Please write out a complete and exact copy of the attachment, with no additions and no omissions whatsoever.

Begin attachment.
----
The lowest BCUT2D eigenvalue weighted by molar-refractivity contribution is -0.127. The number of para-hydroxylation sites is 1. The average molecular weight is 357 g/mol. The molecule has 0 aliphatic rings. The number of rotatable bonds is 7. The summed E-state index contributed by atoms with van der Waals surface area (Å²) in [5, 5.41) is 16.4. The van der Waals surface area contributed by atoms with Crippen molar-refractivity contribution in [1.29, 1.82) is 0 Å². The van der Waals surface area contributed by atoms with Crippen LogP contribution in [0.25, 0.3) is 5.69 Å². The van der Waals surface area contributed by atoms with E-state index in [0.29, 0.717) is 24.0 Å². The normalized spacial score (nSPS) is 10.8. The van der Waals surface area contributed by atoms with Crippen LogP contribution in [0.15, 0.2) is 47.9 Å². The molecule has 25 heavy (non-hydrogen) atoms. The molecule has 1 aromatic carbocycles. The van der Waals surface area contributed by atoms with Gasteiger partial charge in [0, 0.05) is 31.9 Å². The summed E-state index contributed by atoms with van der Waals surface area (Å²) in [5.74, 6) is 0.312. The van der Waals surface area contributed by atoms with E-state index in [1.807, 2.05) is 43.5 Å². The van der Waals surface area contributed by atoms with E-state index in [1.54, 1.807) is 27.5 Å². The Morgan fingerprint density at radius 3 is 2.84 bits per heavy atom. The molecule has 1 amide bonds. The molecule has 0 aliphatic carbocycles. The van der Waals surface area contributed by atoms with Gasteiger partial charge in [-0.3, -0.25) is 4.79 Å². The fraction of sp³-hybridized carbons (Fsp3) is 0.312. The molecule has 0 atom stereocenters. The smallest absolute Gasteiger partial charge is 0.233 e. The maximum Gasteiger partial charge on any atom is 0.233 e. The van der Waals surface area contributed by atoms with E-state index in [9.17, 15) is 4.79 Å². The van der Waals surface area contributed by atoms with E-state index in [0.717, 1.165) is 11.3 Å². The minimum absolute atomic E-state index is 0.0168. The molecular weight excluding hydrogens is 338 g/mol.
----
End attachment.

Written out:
The lowest BCUT2D eigenvalue weighted by molar-refractivity contribution is -0.127. The number of para-hydroxylation sites is 1. The average molecular weight is 357 g/mol. The molecule has 0 aliphatic rings. The number of rotatable bonds is 7. The summed E-state index contributed by atoms with van der Waals surface area (Å²) in [5, 5.41) is 16.4. The van der Waals surface area contributed by atoms with Crippen molar-refractivity contribution in [1.29, 1.82) is 0 Å². The van der Waals surface area contributed by atoms with Crippen LogP contribution in [0.25, 0.3) is 5.69 Å². The van der Waals surface area contributed by atoms with E-state index in [0.29, 0.717) is 24.0 Å². The normalized spacial score (nSPS) is 10.8. The van der Waals surface area contributed by atoms with Crippen LogP contribution in [0.15, 0.2) is 47.9 Å². The molecule has 25 heavy (non-hydrogen) atoms. The molecule has 1 aromatic carbocycles. The van der Waals surface area contributed by atoms with Gasteiger partial charge in [0, 0.05) is 31.9 Å². The summed E-state index contributed by atoms with van der Waals surface area (Å²) in [5.74, 6) is 0.312. The van der Waals surface area contributed by atoms with E-state index in [1.807, 2.05) is 43.5 Å². The van der Waals surface area contributed by atoms with E-state index in [1.54, 1.807) is 27.5 Å². The Morgan fingerprint density at radius 3 is 2.84 bits per heavy atom. The molecule has 1 amide bonds. The molecule has 0 aliphatic carbocycles. The van der Waals surface area contributed by atoms with Gasteiger partial charge in [-0.3, -0.25) is 4.79 Å². The fraction of sp³-hybridized carbons (Fsp3) is 0.312. The molecule has 0 atom stereocenters. The smallest absolute Gasteiger partial charge is 0.233 e. The maximum Gasteiger partial charge on any atom is 0.233 e. The van der Waals surface area contributed by atoms with E-state index in [9.17, 15) is 4.79 Å². The van der Waals surface area contributed by atoms with E-state index in [0.717, 1.165) is 11.3 Å². The minimum absolute atomic E-state index is 0.0168. The molecular weight excluding hydrogens is 338 g/mol.